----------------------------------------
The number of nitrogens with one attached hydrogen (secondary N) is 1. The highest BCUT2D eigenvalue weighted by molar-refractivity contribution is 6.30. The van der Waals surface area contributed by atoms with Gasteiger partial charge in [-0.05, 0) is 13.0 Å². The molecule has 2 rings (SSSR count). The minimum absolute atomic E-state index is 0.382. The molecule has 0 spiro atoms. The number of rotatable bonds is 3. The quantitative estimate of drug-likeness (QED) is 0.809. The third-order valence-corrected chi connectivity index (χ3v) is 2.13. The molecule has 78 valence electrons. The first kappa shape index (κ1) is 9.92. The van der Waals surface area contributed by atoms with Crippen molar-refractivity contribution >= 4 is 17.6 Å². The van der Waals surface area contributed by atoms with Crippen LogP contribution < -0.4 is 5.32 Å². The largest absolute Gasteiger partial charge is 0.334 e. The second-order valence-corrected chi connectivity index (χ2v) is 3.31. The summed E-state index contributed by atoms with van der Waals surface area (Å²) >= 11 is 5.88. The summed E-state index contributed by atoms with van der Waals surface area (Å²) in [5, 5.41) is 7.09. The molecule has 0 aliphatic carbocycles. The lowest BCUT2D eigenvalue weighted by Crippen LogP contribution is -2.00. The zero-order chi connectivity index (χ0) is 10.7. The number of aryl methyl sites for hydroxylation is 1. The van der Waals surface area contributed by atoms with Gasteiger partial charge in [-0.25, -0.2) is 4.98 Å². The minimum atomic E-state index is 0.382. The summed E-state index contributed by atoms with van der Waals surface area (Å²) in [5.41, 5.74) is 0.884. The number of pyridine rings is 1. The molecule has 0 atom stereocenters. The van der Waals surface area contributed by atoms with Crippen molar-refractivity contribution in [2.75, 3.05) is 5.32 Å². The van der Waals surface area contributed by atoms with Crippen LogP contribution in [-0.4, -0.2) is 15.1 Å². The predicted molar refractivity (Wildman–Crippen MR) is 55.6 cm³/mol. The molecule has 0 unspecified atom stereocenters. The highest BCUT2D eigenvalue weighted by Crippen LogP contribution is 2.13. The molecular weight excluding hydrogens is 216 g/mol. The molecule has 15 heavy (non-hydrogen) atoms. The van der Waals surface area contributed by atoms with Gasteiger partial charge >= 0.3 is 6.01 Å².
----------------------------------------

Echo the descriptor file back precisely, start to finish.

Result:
The number of nitrogens with one attached hydrogen (secondary N) is 1. The highest BCUT2D eigenvalue weighted by molar-refractivity contribution is 6.30. The van der Waals surface area contributed by atoms with Gasteiger partial charge in [-0.05, 0) is 13.0 Å². The molecule has 2 rings (SSSR count). The minimum absolute atomic E-state index is 0.382. The molecule has 0 spiro atoms. The number of rotatable bonds is 3. The quantitative estimate of drug-likeness (QED) is 0.809. The third-order valence-corrected chi connectivity index (χ3v) is 2.13. The molecule has 78 valence electrons. The first kappa shape index (κ1) is 9.92. The van der Waals surface area contributed by atoms with Crippen molar-refractivity contribution >= 4 is 17.6 Å². The van der Waals surface area contributed by atoms with Crippen LogP contribution < -0.4 is 5.32 Å². The largest absolute Gasteiger partial charge is 0.334 e. The second-order valence-corrected chi connectivity index (χ2v) is 3.31. The summed E-state index contributed by atoms with van der Waals surface area (Å²) >= 11 is 5.88. The summed E-state index contributed by atoms with van der Waals surface area (Å²) in [5, 5.41) is 7.09. The molecule has 0 aliphatic carbocycles. The lowest BCUT2D eigenvalue weighted by Crippen LogP contribution is -2.00. The zero-order chi connectivity index (χ0) is 10.7. The number of aryl methyl sites for hydroxylation is 1. The van der Waals surface area contributed by atoms with Gasteiger partial charge in [-0.25, -0.2) is 4.98 Å². The minimum atomic E-state index is 0.382. The summed E-state index contributed by atoms with van der Waals surface area (Å²) in [5.41, 5.74) is 0.884. The number of pyridine rings is 1. The molecule has 0 atom stereocenters. The van der Waals surface area contributed by atoms with Crippen molar-refractivity contribution in [2.75, 3.05) is 5.32 Å². The van der Waals surface area contributed by atoms with Crippen LogP contribution in [-0.4, -0.2) is 15.1 Å². The predicted molar refractivity (Wildman–Crippen MR) is 55.6 cm³/mol. The molecule has 0 unspecified atom stereocenters. The highest BCUT2D eigenvalue weighted by Crippen LogP contribution is 2.13. The molecular weight excluding hydrogens is 216 g/mol. The molecule has 15 heavy (non-hydrogen) atoms. The van der Waals surface area contributed by atoms with Gasteiger partial charge >= 0.3 is 6.01 Å².